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[KUALA LUMPUR] The UN Food and Agriculture Organization (FAO) estimates that fish consumption per person globally has more than doubled over the past five decades. But scientists say governments should now focus more on the nutritional quality of fisheries.
The development of fisheries that are nutrition-sensitive would improve nutritional outcomes instead of only production and trade values, says a study in the May issue of the journal Food Policy. Fisheries refer to harvesting of aquatic animals from wild populations and aquaculture.
“If we only focus on tilapia, we limit what people can cook and eat, and the nutritional benefits they can get from diverse fish species.”
Shakuntala Haraksingh Thilsted, WorldFish
By adopting a nutrition-sensitive approach, the study argues that fisheries present many untapped opportunities to meet the UN’s Sustainable Development Goals to provide accessible and nutritious foods for all.
Shakuntala Haraksingh Thilsted, lead author of the study, says that while past policies targeted hunger and have successfully increased food production, “in areas where people have more than enough staple food, they remain malnourished”.
“We want to develop food production systems, in this case fisheries, that improve nutrition and health of the populations,” stresses Thilsted, a senior nutrition advisor with the international research organisation WorldFish.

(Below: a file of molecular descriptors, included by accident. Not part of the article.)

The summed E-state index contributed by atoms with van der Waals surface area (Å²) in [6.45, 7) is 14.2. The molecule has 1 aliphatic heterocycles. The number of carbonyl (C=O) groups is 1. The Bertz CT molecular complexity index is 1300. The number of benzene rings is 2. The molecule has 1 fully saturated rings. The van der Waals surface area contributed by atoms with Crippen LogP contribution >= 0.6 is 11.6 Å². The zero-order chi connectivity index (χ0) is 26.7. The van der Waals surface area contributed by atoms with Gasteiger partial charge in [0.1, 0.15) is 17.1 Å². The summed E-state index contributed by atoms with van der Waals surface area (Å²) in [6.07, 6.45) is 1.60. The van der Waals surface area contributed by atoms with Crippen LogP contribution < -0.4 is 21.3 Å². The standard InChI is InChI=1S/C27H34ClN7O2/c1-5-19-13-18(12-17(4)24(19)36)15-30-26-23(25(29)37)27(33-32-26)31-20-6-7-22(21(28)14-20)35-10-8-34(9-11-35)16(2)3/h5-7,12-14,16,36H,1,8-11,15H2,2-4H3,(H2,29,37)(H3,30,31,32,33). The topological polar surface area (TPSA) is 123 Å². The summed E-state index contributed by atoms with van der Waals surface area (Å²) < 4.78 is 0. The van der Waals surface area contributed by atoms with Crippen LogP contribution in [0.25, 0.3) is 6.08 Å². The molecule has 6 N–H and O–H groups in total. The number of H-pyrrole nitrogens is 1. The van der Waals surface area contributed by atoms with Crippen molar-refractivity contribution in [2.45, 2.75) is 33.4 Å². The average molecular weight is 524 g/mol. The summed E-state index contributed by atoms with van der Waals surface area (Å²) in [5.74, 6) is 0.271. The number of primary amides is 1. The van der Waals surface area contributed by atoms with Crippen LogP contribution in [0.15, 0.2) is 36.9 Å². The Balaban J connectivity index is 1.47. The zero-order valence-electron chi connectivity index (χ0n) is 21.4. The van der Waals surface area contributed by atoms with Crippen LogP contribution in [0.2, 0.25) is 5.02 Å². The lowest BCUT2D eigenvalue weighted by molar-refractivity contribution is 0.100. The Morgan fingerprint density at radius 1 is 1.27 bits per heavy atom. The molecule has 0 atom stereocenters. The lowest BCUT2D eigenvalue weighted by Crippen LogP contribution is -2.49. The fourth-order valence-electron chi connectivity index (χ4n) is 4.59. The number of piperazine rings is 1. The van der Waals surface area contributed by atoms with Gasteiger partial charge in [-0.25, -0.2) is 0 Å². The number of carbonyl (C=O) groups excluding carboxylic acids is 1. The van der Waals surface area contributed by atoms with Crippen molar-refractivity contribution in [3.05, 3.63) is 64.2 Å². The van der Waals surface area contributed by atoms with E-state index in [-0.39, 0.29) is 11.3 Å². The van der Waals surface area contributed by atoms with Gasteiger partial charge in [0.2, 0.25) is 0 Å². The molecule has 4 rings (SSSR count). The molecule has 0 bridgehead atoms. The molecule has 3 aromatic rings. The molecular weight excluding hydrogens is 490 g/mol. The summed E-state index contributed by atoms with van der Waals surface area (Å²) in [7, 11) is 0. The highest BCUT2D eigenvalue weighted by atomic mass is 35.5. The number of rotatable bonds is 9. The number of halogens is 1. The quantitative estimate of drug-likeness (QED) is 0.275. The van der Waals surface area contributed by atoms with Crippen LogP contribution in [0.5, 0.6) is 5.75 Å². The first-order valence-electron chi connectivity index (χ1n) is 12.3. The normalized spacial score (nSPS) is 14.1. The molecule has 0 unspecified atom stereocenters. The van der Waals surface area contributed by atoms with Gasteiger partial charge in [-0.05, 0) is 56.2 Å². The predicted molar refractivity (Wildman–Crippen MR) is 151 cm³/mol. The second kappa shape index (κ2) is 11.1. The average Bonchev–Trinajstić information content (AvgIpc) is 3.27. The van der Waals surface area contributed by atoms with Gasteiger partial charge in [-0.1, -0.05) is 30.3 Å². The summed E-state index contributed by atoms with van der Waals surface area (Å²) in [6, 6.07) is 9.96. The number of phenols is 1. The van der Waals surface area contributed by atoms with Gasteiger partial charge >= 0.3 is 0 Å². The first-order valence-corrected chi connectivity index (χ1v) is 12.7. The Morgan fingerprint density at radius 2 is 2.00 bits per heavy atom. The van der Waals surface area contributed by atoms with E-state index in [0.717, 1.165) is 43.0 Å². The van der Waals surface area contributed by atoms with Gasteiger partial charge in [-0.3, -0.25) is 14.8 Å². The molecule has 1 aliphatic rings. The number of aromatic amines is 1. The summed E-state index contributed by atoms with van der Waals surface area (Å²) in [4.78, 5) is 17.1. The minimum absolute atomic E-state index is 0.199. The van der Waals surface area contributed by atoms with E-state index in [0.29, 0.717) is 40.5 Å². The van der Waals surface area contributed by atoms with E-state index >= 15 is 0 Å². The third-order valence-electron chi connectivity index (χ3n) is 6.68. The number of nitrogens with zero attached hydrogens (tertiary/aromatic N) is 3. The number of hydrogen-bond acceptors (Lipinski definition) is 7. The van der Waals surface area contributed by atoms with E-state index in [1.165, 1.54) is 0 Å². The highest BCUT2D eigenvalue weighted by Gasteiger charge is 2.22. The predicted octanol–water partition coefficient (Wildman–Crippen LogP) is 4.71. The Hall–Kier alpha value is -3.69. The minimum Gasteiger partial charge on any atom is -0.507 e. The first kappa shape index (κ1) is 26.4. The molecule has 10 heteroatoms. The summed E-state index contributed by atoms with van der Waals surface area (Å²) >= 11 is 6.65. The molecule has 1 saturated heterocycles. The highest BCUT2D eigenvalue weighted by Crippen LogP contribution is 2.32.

The study suggests three target areas for fisheries to realise nutrition-sensitive outcomes: (1) improve quality and quantity of fish supply, (2) empower women, and (3) promote equitable markets.
Fisheries need to better diversify their products to provide greater diversity of foods, and hence nutrition. Capture fisheries must also conserve ecosystems for sustainable and diverse harvests from the wild.
On the other hand, aquaculture — which is seen to supply 63 per cent of global fish demand by 2030 — produces mainly large species, which Thilsted and her colleagues say are less nutritious than the small fish from capture fisheries.
“If we only focus on tilapia, we limit what people can cook and eat, and the nutritional benefits they can get from diverse fish species,” explains Thilsted. Tilapia fish is a major aquaculture commodity; China and South-East Asia are the largest producers.
The study suggests that aquaculture produces a mix of nutritious small fish species and large species for the market to optimise resource use and product diversity.
“If one evaluates other aspects of development, such as nutrition and health of children, in the long term, these [production-focused] policies in fisheries are not optimal for national development,” adds Thilsted.
However, Weimin Miao, aquaculture officer at the FAO regional office in Bangkok, cautions against overemphasising nutritional outcomes as specific goals for fisheries development when current production lags behind demand.
Exaggerating the difference of some “micronutrients between different fish might lead us to overlook the overall importance of fish as an important source of healthier animal food”, he says.
Miao thinks it is more pertinent to increase supply of affordable fish, particularly for local low-income groups, instead of setting nutritional outcomes as goals that “are rather difficult to quantify and measure”.